Waves are described and measured by five wave parameters: the period, the **frequency**, the **amplitude**, the wavelength, and the speed. The period of a wave is the time it takes to complete one cycle. The **frequency** is just the opposite; it's the number of wave cycles that are completed in one second.

People also ask, what is the relation between amplitude and frequency?

For any wave, the amplitude can be anything. There is a **simple** relationship between wavelength, frequency, and velocity. You can see this easily: a wave travels one wavelength L in one period P, so v = L/P. The period P is defined as the inverse of the frequency f, so P = 1/f.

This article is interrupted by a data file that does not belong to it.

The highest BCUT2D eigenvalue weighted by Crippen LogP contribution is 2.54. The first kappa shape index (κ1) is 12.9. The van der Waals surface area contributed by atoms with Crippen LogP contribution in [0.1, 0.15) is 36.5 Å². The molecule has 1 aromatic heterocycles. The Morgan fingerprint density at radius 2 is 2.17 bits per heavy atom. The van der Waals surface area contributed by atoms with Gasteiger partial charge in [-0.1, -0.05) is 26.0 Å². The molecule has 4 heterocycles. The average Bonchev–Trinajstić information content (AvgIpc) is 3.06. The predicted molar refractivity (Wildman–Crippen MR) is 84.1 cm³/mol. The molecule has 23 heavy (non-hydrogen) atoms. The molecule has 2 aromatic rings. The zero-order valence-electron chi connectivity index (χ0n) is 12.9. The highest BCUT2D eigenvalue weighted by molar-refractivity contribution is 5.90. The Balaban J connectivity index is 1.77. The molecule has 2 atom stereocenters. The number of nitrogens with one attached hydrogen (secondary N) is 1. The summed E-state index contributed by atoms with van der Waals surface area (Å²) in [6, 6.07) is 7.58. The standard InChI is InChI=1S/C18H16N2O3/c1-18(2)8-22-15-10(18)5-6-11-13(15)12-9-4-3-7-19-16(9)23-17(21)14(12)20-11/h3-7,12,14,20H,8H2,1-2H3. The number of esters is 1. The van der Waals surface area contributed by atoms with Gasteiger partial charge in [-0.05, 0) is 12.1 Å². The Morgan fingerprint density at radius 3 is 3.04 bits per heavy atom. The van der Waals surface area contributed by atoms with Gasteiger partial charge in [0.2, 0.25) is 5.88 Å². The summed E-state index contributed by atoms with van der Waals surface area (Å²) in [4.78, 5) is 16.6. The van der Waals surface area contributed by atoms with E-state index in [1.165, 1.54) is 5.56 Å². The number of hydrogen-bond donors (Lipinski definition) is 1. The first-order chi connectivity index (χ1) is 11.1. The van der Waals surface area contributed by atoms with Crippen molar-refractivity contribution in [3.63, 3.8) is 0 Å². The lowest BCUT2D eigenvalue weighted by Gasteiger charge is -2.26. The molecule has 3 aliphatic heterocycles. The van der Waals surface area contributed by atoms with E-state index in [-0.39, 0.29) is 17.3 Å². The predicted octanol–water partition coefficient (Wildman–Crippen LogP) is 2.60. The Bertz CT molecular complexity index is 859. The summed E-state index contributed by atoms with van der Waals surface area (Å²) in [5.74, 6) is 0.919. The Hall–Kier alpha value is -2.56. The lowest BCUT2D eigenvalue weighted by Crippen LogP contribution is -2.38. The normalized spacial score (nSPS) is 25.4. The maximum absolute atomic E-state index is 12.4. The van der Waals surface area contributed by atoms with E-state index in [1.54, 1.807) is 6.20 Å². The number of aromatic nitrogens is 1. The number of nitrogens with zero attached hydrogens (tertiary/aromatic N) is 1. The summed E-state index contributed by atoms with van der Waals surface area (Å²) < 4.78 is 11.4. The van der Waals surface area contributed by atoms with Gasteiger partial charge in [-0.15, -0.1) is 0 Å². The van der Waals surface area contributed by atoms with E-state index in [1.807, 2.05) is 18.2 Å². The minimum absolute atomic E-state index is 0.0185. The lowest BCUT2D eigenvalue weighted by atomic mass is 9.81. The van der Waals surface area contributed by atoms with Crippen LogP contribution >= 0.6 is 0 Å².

How does the amplitude affect the frequency?

No real wave is perfectly linear. A very large **amplitude** can increase the speed of sound in a medium. If the medium is part a the source that employs resonance, then the **frequency** increases with the speed of the sound. The **frequency** of sound can **affect** the perceived loudness, where **amplitude** is held constant.

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